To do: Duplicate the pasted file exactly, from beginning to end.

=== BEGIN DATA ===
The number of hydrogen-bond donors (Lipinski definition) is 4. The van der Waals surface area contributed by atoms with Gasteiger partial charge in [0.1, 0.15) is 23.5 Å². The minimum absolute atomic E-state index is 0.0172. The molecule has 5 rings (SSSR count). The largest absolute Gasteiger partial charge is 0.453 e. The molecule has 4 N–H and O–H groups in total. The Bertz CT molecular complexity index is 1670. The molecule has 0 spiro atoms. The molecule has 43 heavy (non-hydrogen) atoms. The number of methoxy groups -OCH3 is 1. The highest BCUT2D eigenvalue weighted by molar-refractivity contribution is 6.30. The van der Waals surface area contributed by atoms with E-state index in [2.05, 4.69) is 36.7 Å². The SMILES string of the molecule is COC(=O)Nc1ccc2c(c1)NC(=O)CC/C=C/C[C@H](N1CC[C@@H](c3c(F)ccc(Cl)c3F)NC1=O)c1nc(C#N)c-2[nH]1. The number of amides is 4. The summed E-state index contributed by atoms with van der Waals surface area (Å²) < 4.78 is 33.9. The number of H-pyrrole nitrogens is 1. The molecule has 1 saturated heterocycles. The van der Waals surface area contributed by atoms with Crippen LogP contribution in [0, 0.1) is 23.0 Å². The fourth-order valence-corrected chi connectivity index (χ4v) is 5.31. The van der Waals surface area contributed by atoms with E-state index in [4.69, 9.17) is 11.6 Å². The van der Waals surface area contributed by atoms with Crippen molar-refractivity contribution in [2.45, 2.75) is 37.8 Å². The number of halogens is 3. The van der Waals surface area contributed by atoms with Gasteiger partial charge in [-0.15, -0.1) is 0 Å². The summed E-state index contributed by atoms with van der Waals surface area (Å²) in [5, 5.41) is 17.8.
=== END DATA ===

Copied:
The number of hydrogen-bond donors (Lipinski definition) is 4. The van der Waals surface area contributed by atoms with Gasteiger partial charge in [0.1, 0.15) is 23.5 Å². The minimum absolute atomic E-state index is 0.0172. The molecule has 5 rings (SSSR count). The largest absolute Gasteiger partial charge is 0.453 e. The molecule has 4 N–H and O–H groups in total. The Bertz CT molecular complexity index is 1670. The molecule has 0 spiro atoms. The molecule has 43 heavy (non-hydrogen) atoms. The number of methoxy groups -OCH3 is 1. The highest BCUT2D eigenvalue weighted by molar-refractivity contribution is 6.30. The van der Waals surface area contributed by atoms with E-state index in [2.05, 4.69) is 36.7 Å². The SMILES string of the molecule is COC(=O)Nc1ccc2c(c1)NC(=O)CC/C=C/C[C@H](N1CC[C@@H](c3c(F)ccc(Cl)c3F)NC1=O)c1nc(C#N)c-2[nH]1. The number of amides is 4. The summed E-state index contributed by atoms with van der Waals surface area (Å²) < 4.78 is 33.9. The number of H-pyrrole nitrogens is 1. The molecule has 1 saturated heterocycles. The van der Waals surface area contributed by atoms with Crippen LogP contribution in [0, 0.1) is 23.0 Å². The fourth-order valence-corrected chi connectivity index (χ4v) is 5.31. The van der Waals surface area contributed by atoms with E-state index in [4.69, 9.17) is 11.6 Å². The van der Waals surface area contributed by atoms with Crippen molar-refractivity contribution in [2.45, 2.75) is 37.8 Å². The number of halogens is 3. The van der Waals surface area contributed by atoms with Gasteiger partial charge in [-0.15, -0.1) is 0 Å². The summed E-state index contributed by atoms with van der Waals surface area (Å²) in [5, 5.41) is 17.8.